If you are tired and thirsty, which water would you choose, cold or warm? Which one is better in your opinion? You might think that it is just a matter of preference but it is not so. Cold Water is likely to refresh you. So, why is cold water refreshing?

Refreshing Cold Water

Why is Cold Water Refreshing?

Hydration is necessary to regulate your body temperature, deliver nutrients to the cell and ensure the proper functioning of various organs. The major means of getting hydrated is by drinking water. Due to its distributive action, water refreshes us. In this context, both cold and warm water are equivalent.

Refreshing also means activating our brain or nerve cells. Coldwater is usually treated refreshing as majority of people. This relatively good refreshing nature of cold water can be understood if we can distinguish well about hot and cold water. Also, the way our nerve cells perceive cold and hot water must be understood.

Difference Between Cold Water and Warm Water

The major difference between cold and warm water is their temperature. Coldwater can drain heat energy from the cells while warm water can provide heat energy to the cells. This difference can play a major role in proving the refreshing action of cold water.

Also, water with high temperatures can always dissolve more impurities than cold one. This means cold water is likely to have fewer impurities than hot water. On the basis of surface tension, cold water has high surface tension than warm or hot water. So, warm water can spread more when spilled than cold water on the same surface. This gives warm water more surface of contact than cold one when spilled. This favors warm water instead.

Since we have different receptors to perceive hotness and coldness, the temperature of cold and warm water are perceived by different sets of nerves. This difference has created a distinction in the way of their perception.

Perceiving Cold and Warm Water

Our body is embedded with different kinds of thermoreceptor cells to perceive coldness and hotness. Cold receptors and hot receptors are different morphologically, cold receptors are thinly myelinated while warm receptors are unmyelinated. This makes cold receptors to conduct faster than warm receptors.

The speed of conduction can be a possible cause for the difference in the sensation of cold from hot. The firing rate of the nerves can be better for cold water proving it better stimulating than its warm counterpart. Cold receptors have a high spatial density in the tongue too. This makes the sensation of cold water better than hot water.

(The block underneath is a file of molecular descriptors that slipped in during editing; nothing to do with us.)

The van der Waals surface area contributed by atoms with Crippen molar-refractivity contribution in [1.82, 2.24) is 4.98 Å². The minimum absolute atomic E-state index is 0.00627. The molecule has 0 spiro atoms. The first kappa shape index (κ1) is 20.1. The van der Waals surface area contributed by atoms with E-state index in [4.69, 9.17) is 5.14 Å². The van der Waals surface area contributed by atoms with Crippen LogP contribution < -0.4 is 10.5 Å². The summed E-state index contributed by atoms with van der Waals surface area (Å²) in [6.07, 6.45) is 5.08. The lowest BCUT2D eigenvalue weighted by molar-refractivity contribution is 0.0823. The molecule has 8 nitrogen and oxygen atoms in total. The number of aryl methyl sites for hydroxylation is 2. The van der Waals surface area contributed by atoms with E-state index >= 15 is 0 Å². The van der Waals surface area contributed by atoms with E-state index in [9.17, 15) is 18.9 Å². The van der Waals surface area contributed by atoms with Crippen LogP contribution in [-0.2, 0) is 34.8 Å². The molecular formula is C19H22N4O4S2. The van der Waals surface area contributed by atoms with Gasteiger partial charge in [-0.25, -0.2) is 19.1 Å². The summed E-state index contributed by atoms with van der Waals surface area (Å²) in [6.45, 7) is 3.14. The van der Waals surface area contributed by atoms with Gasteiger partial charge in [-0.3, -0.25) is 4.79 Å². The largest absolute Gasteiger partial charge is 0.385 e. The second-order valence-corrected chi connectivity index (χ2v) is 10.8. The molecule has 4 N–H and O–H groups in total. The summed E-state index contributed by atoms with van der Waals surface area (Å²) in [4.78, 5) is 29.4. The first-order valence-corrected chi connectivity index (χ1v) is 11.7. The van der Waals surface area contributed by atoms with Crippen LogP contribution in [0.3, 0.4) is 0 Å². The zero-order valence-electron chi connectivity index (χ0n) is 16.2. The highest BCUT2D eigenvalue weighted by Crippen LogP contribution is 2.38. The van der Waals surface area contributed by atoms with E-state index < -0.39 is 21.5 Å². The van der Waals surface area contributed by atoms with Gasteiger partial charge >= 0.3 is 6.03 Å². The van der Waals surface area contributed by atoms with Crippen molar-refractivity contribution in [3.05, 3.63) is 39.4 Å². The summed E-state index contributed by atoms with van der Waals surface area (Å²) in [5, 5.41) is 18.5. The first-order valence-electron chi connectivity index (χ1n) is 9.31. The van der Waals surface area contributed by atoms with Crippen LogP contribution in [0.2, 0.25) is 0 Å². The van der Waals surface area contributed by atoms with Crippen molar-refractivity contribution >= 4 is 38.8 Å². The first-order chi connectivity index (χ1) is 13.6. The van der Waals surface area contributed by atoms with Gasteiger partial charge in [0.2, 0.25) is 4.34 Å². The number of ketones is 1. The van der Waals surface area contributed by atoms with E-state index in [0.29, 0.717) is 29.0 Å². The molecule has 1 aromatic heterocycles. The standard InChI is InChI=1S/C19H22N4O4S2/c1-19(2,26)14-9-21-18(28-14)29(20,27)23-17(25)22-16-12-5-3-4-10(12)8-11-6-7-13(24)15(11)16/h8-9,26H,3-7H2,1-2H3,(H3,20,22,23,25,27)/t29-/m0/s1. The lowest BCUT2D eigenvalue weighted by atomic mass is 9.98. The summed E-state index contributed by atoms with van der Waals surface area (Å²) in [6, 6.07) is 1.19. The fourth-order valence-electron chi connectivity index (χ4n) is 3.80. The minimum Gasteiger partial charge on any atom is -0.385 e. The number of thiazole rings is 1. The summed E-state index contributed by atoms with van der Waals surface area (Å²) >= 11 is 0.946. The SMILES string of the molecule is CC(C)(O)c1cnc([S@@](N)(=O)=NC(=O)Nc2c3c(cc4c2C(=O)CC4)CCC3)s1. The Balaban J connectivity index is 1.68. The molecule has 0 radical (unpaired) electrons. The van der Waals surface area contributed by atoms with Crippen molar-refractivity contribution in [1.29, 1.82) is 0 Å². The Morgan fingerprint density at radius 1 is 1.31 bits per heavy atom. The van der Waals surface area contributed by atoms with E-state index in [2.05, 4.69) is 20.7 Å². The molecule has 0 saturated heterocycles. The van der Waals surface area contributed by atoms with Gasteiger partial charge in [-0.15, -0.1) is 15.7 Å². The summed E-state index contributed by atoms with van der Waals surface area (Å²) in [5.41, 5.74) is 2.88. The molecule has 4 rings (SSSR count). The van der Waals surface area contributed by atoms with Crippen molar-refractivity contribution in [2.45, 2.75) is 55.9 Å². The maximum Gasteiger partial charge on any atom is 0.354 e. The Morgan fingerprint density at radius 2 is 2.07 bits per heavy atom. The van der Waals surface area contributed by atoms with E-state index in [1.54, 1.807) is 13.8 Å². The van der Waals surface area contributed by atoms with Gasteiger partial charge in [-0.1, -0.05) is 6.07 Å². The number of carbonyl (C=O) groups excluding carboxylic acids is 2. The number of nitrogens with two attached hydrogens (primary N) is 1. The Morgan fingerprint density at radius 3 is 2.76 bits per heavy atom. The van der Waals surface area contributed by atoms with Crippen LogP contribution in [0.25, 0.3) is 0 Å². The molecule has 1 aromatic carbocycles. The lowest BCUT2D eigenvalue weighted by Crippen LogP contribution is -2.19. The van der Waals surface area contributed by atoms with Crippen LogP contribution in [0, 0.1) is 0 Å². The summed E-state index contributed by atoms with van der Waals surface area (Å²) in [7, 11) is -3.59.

Another point of view for this problem is heat energy transfer. Coldwater drains heat and warm water gives heat energy. This implies that as we drink cold water, the energy drains so that the cellular metabolisms must accelerate to regulate the temperature and suffice to drain of energy. On the contrary, warm water is likely to give energy and slow down cellular metabolism for maintaining the temperature.

There has not been more scientific study in this particular topic due to the difference in views of people of preference for cold and warm water. Also, People often argue that it depends upon the feeling of cold and warmth saying cold water is refreshing while you are feeling hot and vice-versa. But, still, we can say that cold water is a better stimulant than hot one whatever the preferences of people. Activation of cells and speedy transfer of stimulus due to cold water makes it more refreshing or stimulating than hot water.

Meanwhile, the coldness and hotness below the threshold 0 degree Celsius and above 50 degrees Celsius can be pain-inducing because it can destroy the nerve cells. So, beyond those limits, we cannot make a comparison of the temperature of the water. However, within this range, cold water proves better to warm water.

Ashwin Khadka is a PhD Scholar in Nano Energy and Thermofluid Lab in Korea University, Republic of Korea under Korean Government Scholarship Program. He has a Masters Degree in Physics from Tribhuvan University, Kathmandu, Nepal. He is a science enthusiast, researcher and writer.